Some glitt'ring mass may bless their midnight toil,
 Or glossy varnish, or enamel fair,
 To shame the pride of China, or Japan.
 Nor wanting is the graver's pointed steel,
565   Nor pencil, wand'ring o'er the polish'd plate,
 With glowing tints, and mimic life endued.
 Thine too, of graceful form, the letter'd type!
 The friend of learning, and the poet's pride!
 Without thee what avail his splendid aims,
 
570   And midnight labours? Painful drudgery!
 And pow'rless effort! But that thought of thee
 Imprints fresh vigour on his panting breast,
 As thou ere long shalt on his work impress;
 And, with immortal fame, his praise repay.
 
 
575   Hail, native British Ore! of thee possess'd,
 We envy not Golconda's sparkling mines,
 Nor thine Potosi! nor thy kindred hills,
 Teeming with gold. What? tho' in outward form
 Less fair? not less thy worth. To thee we owe
580   More riches than Peruvian mines can yield,
 Or Motezuma's crowded magazines,
 And palaces cou'd boast, though roof'd with gold.
 Splendid barbarity! and rich distress!
 Without the social arts, and useful toil;
585   That polish life, and civilize the mind!
 These are thy gifts, which gold can never buy.
 
 
 Thine is the praise to cultivate the soil;
 To bare its inmost strata to the sun;
 To break, and meliorate the stiffen'd clay,
590   And, from its close confinement, set at large
 Its vegetative virtue. Thine it is
 
 The with'ring hay, and ripen'd grain to sheer,
 And waft the joyous harvest round the land.
 
 
 Go now, and see if, to the Silver's edge,
595   The reedy stalk will yield its bearded store,
 In weighty sheafs. Or if the stubborn marle,
 In sidelong rows, with easy force will rise
 Before the Silver plowshare's glitt'ring point.
 Or wou'd your gen'rous horses tread more safe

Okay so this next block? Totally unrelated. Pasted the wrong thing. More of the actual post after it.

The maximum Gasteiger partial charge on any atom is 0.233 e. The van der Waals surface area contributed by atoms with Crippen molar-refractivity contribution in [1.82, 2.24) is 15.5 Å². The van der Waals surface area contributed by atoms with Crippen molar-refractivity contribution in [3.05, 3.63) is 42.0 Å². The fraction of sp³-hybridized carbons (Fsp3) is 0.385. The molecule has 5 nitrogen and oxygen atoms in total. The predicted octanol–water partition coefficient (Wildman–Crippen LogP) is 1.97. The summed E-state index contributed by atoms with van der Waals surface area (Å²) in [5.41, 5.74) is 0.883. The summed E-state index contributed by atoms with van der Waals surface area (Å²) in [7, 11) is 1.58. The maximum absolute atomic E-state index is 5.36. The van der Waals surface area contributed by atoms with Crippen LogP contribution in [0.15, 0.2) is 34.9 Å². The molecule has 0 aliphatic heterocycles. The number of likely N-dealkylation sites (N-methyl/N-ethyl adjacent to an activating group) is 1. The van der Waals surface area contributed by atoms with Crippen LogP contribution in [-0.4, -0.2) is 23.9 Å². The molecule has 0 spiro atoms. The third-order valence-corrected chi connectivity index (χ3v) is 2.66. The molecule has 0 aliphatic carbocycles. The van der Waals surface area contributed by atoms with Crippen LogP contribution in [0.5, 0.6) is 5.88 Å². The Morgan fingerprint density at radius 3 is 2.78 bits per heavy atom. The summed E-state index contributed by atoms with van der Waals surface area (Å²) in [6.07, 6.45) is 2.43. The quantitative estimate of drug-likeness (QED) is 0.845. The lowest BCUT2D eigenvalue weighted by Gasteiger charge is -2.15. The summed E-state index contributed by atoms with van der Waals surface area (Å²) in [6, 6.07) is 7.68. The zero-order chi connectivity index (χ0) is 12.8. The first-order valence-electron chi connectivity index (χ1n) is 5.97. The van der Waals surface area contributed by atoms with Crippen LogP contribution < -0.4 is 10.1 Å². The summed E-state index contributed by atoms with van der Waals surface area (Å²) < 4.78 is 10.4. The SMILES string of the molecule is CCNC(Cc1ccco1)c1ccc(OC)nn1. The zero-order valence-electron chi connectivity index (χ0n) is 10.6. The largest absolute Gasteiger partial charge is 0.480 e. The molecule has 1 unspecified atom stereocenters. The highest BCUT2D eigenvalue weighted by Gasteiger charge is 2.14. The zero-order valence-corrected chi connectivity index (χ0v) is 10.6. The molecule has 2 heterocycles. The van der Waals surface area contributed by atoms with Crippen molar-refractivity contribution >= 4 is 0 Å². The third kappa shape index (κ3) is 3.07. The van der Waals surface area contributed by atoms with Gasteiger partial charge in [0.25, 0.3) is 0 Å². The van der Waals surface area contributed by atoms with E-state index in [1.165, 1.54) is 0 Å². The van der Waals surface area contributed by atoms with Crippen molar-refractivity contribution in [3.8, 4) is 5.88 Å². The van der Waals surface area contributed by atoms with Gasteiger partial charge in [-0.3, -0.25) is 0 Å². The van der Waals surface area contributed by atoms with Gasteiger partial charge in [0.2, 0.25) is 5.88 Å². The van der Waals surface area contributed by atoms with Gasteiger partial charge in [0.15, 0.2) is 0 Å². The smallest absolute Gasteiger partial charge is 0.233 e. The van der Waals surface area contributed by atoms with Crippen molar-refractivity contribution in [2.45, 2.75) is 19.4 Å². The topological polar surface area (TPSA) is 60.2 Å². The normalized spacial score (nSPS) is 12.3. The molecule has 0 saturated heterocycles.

600   On plated Gold? Your wheels, with swifter force
 On golden axles move? Then grateful own,
 Britannia's sons! Heav'n's providential love,
 That gave you real wealth, not wealth in shew,
 Whose price in bare imagination lies,
605   And artificial compact. Thankful ply
 Your Iron arts, and rule the vanquish'd world.
 
 
 Hail, native Ore! without thy pow'rful aid,
 We still had liv'd in huts, with the green sod,
 And broken branches roof'd. Thine is the plane,
610   The chissel thine; which shape the well-arch'd dome,
 The graceful portico; and sculptur'd walls.
 
 
 Wou'd ye your coarse, unsightly mines exchange
 For Mexiconian hills? to tread on gold,
 
 As vulgar sand? with naked limbs, to brave
615   The cold, bleak air? to urge the tedious chace,
 By painful hunger stung, with artless toil,
 Thro' gloomy forests, where the sounding axe,
 To the sun's beam, ne'er op'd the cheerful glade,
 Nor culture's healthful face was ever seen?
620   In squalid huts to lay your weary limbs,
 Bleeding, and faint, and strangers to the bliss
 Of home-felt ease, which British swains can earn,
 With a bare spade; but ill alas! cou'd earn,
 With spades of gold? Such the poor Indian's lot!
625   Who starves 'midst gold, like misers o'er their bags;
 Not with like guilt! Hail, native British Ore!
 For thine is trade, that with its various stores,
 Sails round the world, and visits ev'ry clime,
 And makes the treasures of each clime her own,
630   By gainful commerce of her woolly vests,
 Wrought by the spiky comb; or steely wares,
 From the coarse mass, by stubborn toil, refin'd.
 Such are thy peaceful gifts! And War to thee
 Its best support, and deadliest horror owes,
 
635   The glitt'ring faulchion, and the thund'ring tube!
 At whose tremendous gleam, and volley'd fire,
 Barbarian kings fly from their useless hoards,
 And yield them all to thy superior pow'r.
 
 
 END OF BOOK THE THIRD.
 
 
 

First published 1784.